Complex socio-ecological systems/Coupled Human and Natural Systems
Discussants: Sam and Simone
Liu, Jianguo et al. 2007. Coupled Human and Natural Systems. Ambio 36(8): 639-648. In this paper, Liu and collaborators describe aspects of the complexity of organizational, spatial, and temporal couplings of Coupled Human and Natural Systems (CHANS). The authors argue that reciprocal effects and emergent properties of those coupled systems can lead to novel scientific discoveries, being essential for the development of effective policies for ecological and socioeconomic sustainability. The authors describe:1) organizational couplings properties, which include reciprocal effects and feedbacks, indirect effects, emergent properties, tresholds and resilience; 2) Spatial couplings, including couplings accross spatial scales, beyond boundaries and heterogeneity; and 3) temporal couplings, including massive increases in human impacts on natural systems, rising natural impacts on humans, legacy effects, time lags, increased scales and pace and escalating indirect effects. The authors claim that understanding CHANS requires effective nurturing of interdisciplinary research, comparative studies, integrated tools and effective ways of commmunicating science "beyond the ivory tower."
Liu, Jianguo et al. 2007. Complexity of Coupled Human and Natural Systems. Science 317: 1513-1516. This paper, by Liu and many collaborators from various universities and reserach centers accros the globe describe six study-cases to illustrate emergent properties and characteristics of coupled human and natural systems. They highlight properties of CHANS that are commomn accross the cases which exhibit nonlinear dynamics with tresholds, reciprocal feedback loops, time lags, resilience, heterogeneity and surprises.
Westley, F.; S. R. Carpenter, W. A. Brock; C. S. Holling and L. H. Gunderson. 2002. Why Systems of People and Nature are Not Just Social and Ecological Systems. In: L. H. Gunderson and C. S. Holling. eds. Panarchy: Understanding Transformations in Human and Natural Systems. Washington, Island Press.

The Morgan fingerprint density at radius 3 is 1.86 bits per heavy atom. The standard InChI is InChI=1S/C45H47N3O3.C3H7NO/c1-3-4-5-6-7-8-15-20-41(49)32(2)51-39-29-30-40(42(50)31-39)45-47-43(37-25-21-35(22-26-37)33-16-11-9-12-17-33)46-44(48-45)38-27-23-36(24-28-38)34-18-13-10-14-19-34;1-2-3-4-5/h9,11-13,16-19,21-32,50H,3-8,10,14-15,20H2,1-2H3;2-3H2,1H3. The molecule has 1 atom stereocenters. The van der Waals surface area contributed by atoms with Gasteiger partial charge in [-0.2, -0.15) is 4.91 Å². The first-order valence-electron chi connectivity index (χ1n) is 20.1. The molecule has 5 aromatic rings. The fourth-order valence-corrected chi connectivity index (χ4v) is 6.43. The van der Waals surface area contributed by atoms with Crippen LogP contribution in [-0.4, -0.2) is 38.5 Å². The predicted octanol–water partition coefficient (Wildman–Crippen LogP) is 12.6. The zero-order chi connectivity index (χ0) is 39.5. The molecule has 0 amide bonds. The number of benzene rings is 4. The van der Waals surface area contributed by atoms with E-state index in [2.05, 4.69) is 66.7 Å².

This chapter of Panarchy lays the foundation for the concept of socio-ecological systems (SES), and seeks to bridge the divide in holistic scientific conceptualization between the extreme systems ecologists who posit that humans are components in an ecosystem, and social scientists who posit that human-environmental interactions are merely another type of social system. Both ecosystems and social systems are described separately, but the section on social systems discusses two features peculiar to them: abstraction and reflexivity. Abstraction is the use of communication, language, and symbols to invent and reinvent a meaningful order, which then acts in accordance with the invented world. Reflexivity is the human tendency to create a social or virtual reality that is externalized, objectified, and then experienced. The authors also discuss the role of modeling and technology as further features to differentiate the social and ecological. The chapter concludes by saying that only a clearer understanding of these systems in conjunction with each other can lead to a fuller understanding of these relationships.
Redman, Charles L., J. Morgan Grove and Lauren H. Kuby. 2004. Integrating Social Science into the Long-Term Ecological Research (LTER) Network: Social Dimensions of Ecological Change and Ecological Dimensions of Social Change.
Redman, C.L., Grove, J.M. & Kuby, L.H., 2004. Integrating social science into the Long-Term Ecological Research (LTER) network: social dimensions of ecological change and ecological dimensions of social change. Ecosystems, 7(2), pp.161-171.
The authors call for the immediate integration of the social sciences into a pre-existing research program known as the Long-Term Ecological Research (LTER) Network. Redman et al articulate a conceptual framework for understanding the human dimensions of ecological changed, as prescribed in the LTER Network. They endorse the use of complex social-ecological systems (SES) as the means to accomplish this, although they do not discriminate between complex ecological systems and complex systems more generally in their formulation. The authors list a set of areas for the identification of key social science research areas, which are termed multiscalar investigatory frameworks necessary for implementing integrated research. The paper acts as a manifesto for how cross-site research projects can be carried out when investigators agree that bringing together social, biological, and earth scientists can lead to synthetic approaches and a unified understanding of the mechanisms regulating SES.